Loch Chiarain Work Party

Back in June 2004 I decided to be adventurous and go up to Loch Chiarain for the work party organized by the Mountain Bothies Association. What had I let myself in for?

On Sunday 4th July 2004 I packed what seemed to be a ludicrously heavy rucksack which included the standard tent, stove sleeping bag etc. etc. But I didn't forget the essential items that Jim Ross had listed - the tape measure and the claw hammer.

View up Loch Chiarain

I arrived at Corrour in sunshine along with another 50 people - hard to believe but there were 50 people on the platform at Corrour. I put my bog hopping skills into practice along the track to Loch Treig. It was just after dinner time when I arrived at Loch Chiarain. I pitched my tent using the useful advice from John who informed me which tents were occupied by snorers. Feeling the chill of a July evening I ventured inside to eat my Morrison's best Sweet and Sour rice. The post dinner entertainment was provided by Paul with Iain as his able assistant.

The bothy when I arrived
Me on the front roof

On the first morning I was up at a reasonable hour then set to slating the front roof. Iain's instructions were nice and simple - use these nails and this hammer and nail the slates on along the chalk line. The last sentence was 'Don't matter if you break any...so long as its not too many'. Slating kept me occupied for the rest of the day. My light sunburn at the end of the day was evidence that you can still have a summer holiday with sunshine in Scotland. It did not take me long to learn the rules of the canteen: Margaret is in charge of all goings on in the canteen - There were no other rules. After dinner I met Tony who had arrived some 50 meters ahead of Neil who was carrying his rucksack. Tony did the honors by unpacking the rucksack with the various orders whilst detailing the exploits of his night out in Fort William. I have never seen a box containing six full bottles of whiskey being removed from one rucksack. At some point during the day I must have let slip to Iain that I played the tin Whistle. I was presented with one and that a performance was expected later on. The evening passed with as enjoyable ceilidh in the bothy with pieces provided from most people.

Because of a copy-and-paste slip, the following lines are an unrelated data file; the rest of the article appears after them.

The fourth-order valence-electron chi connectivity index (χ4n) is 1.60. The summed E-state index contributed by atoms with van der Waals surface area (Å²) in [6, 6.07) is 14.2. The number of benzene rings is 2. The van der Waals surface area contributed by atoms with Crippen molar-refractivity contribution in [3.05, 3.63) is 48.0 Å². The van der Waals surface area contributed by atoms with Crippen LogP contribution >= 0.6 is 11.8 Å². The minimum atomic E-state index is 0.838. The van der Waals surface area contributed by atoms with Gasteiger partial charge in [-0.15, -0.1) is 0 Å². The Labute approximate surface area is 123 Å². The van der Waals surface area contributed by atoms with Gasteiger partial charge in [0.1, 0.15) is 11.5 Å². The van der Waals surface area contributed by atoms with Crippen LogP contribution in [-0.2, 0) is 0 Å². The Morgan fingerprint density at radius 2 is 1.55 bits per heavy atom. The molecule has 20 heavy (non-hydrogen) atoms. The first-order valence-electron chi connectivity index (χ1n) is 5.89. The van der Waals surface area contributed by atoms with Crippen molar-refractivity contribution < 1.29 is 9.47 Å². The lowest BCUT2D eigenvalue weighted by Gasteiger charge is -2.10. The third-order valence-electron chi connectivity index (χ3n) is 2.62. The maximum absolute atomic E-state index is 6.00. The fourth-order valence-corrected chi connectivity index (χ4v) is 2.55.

View from the back roof

Wednesday was another sunny day. I joined Jim's team working on the back roof. I'm still not sure if it was a promotion or a demotion? The first task was to lay the felt on the sarking. There was a lot of fuss deciding which way to put the felt on whilst keeping the required three inch overlap. Full marks go to Paul for recognising that the white line, approximately three inches from the edge, was there for a reason. Once the felt was nailed in place it was back to nailing slates on again. Slating the back roof was more interesting as we were recycling the slates which had been taken off the roof. These were a hotchpotch of sizes and thickness which added to the fun of trying to get them to lie flat on top of each other.

Under close scrutiny of Jim R
Jim and Neil sorting slates

The weather began to deteriorate on thursday but fortunately it was still too cold for the midges. The rear roof had become a big jigsaw puzzle. Each row became harder to complete as there were fewer suitable slates to choose from. I moved on to slate sorting which was not quite as energetic. It was more of a logistical challenge. We sorted them into piles of the same size with only limited space on the scaffolding. I was in bed early that night as the entertainment for the week end had been announced. There would be Cocktail party on Saturday followed by a 'Traditional Scottish Dinner' on Sunday.

I spent friday continuing to slate the back roof. We were finally getting up towards the ridge! Only 14 rows...11 rows...7 rows to go. We had to diligently salvage the ten inch slates from the scrap pile at the bottom of the scaffolding. The small slates had earlier been discarded for being too small. Our priorities changed to slate chopping and re-holeing the remaining slates. In the evening I ventured up to the top of the hill opposite the bothy (sorry map not to hand at the moment).The views were superb in all directions.